MMA: Are most of your fans from Peshawar?

NE: The fact that we are from Peshawar ensures that we have a strong Pakhtun fan following that is relatively easy to retain and engage because they are so passionate about our team, so our focus has been on increasing our fan base among the non-Pakhtun community. As a result, whereas you will find Peshawar Zalmi fans in Lahore and Karachi, you will not find a Lahore Qalandars or Karachi Kings fan in Peshawar.

MMA: How have you achieved this?

NE: One way was by concentrating on retail. For example, Zalmi Perfume is available at Asghar Ali stores. We decided to partner with them for two reasons; firstly, they are an international brand and secondly, they have a store in every major mall in Pakistan. We also have an online store and our clothing line is doing very well. We have Zalmi TV (not the TCL branded TV I mentioned earlier) which is an OTT media service where fans can watch exclusive sports content on YouTube. We are working towards opening a café in Peshawar as well – there are already three or four Zalmi Cafés in Dubai and Lahore which were established by our fans. Zalmi Coffee is on the cards. Most of the royalties from these products go towards the Zalmi Foundation.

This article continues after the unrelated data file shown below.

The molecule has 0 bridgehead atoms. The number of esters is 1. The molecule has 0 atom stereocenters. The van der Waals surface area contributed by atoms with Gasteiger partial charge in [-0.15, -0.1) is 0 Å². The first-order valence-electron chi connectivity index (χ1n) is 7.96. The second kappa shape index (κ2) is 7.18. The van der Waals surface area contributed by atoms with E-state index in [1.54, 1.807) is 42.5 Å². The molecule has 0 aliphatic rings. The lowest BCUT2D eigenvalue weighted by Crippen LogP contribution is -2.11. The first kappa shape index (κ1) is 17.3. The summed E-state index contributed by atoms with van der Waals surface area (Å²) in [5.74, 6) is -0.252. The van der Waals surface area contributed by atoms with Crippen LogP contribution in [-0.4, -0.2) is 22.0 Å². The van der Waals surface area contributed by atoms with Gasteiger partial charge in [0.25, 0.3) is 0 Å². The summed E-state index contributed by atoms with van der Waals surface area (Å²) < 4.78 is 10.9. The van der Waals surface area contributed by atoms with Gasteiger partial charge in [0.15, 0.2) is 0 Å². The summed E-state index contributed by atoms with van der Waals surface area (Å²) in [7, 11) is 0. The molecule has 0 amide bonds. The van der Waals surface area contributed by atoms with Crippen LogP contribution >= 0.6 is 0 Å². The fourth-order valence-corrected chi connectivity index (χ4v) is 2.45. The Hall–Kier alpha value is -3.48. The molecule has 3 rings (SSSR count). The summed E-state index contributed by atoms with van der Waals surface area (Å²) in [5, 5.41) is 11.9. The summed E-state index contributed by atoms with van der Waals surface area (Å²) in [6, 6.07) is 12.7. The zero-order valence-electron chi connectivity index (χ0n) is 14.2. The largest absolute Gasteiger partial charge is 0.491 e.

MMA: What does the Zalmi Foundation do?

NE: Charitable work is very important to Javed Afridi and he is UNHCR’s ambassador in Pakistan. The Foundation works closely with the UN to achieve their SDGs. The Foundation has organised several events aimed at empowering women (such as organising a football tournament for girls in 20 villages near Hunza) as well as promoting interfaith harmony. For example, we conducted an activation with our team to engage the Sikh community at the Kartarpur Corridor a few years ago and we also work with the Christian community. We have worked in other cities in Pakistan, India and South Africa. We have a Zalmi School League and a Madrasa League in Khyber Pakhtunkhwa. In 2018, we sponsored the Pakistan team at the Hockey World Cup in India.

MMA: The Dawn Media Group is your exclusive media partner. What does this partnership entail?

NE: The Dawn Media Group is our voice. We have worked with DawnNews for the last three years and have a very good working relationship with them. This year, the entire Group is our media partner, and we love the content they create and how they celebrate the partnership with us. We chose them because we need vehicles to communicate with our fans and The Dawn Media Group’s properties help us do just that.

MMA: Are brands getting it right in terms of sports marketing?

NE: A lot more needs to be done other than placing sponsors’ logos on the teams’ uniforms. More activations should be organised to engage fans. For example, there is something called a ‘match day experience’ overseas. Fan zones are established at venues by participating teams and concerts are held to draw in people. Such elements are important because they create priceless experiences for fans and help them connect with the players. All PSL teams, including ours, need to do more on this front.